Glasgow Churches Together (GCT) wanted their pilgrimage this year to commemorate both David Livingstone on the 200th anniversary of his birth, and St. Columba on the 1450th anniversary of his coming to Iona. But where to go? Iona would really need two days (and Africa was even further!) so a compromise was Culross which has links with St. Mungo and Glasgow. The connection? – St. Columba is recorded as having met St. Mungo and exchanged pastoral staffs with him, and David Livingstone spent much time in Glasgow where he studied.
So a busload of pilgrims met in Glasgow city centre in the pouring rain on Saturday 22 June to travel through to Culross. They did rather wonder about the wisdom of their choice in view of the miserable weather but the warmth of the welcome at Culross Abbey from the minister, the Rev. Jayne Scott, and her parishioners more than made up for the rain. Indeed the rain stopped long enough for the pilgrims to walk up the hill to the Abbey and get ensconced in the Abbey teashop for tea, coffee and homebaking, before making their way into the Abbey for a short service.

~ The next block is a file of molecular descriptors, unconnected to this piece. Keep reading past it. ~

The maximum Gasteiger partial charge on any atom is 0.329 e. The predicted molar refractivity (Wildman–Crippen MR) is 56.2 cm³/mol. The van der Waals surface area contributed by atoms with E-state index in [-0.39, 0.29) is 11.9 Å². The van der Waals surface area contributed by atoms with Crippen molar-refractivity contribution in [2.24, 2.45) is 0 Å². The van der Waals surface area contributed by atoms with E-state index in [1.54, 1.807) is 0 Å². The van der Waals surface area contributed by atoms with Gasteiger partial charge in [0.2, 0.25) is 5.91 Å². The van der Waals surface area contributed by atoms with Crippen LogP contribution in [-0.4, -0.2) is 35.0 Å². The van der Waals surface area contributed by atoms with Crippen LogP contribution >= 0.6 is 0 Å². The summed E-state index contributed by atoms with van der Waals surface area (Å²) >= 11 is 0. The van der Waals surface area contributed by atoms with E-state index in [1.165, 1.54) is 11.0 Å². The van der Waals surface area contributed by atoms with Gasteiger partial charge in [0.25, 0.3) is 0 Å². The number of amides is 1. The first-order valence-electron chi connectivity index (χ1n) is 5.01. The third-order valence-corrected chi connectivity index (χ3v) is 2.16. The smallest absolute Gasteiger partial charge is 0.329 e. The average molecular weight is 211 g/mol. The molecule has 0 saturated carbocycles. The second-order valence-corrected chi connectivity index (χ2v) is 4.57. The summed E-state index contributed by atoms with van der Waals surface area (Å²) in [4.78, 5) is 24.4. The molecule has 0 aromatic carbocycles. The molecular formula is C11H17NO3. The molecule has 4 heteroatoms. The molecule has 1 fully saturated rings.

Before the service, there was an opportunity to look round the Abbey (and admire the depiction of St. Mungo and St. Serf in the main window of the Abbey) and appreciate the work being put in to a display of the history of the Abbey and the church in Culross and the surrounding area. Then the pilgrims gathered together for a service of readings, music, reflection and prayer. The hymns included the African hymn “Thuma Mina” and one of the hymns ascribed to St. Columba “All Glory to God the Father of All”. Deacon Kevin Kelly sang the Gospel reading beautifully.
At the end of the service, Bill Meldrum on behalf of GCT made a presentation to Rev. Jayne of a plaque of St. Mungo and a bouquet of flowers. GCT also took the opportunity to mark the many years of service to ecumenism of Sr. Maire Gallagher with a presentation to her of an orchid.
There was then time to go down into Culross to enjoy lunch or a walk along the river front or a visit to the National Trust properties. Again the pilgrims were favoured with dry weather and the rain held off until they were boarding the bus to return to Glasgow. It had been a lovely visit to a town which, like Iona, reminds us still of the early days of the church in Scotland.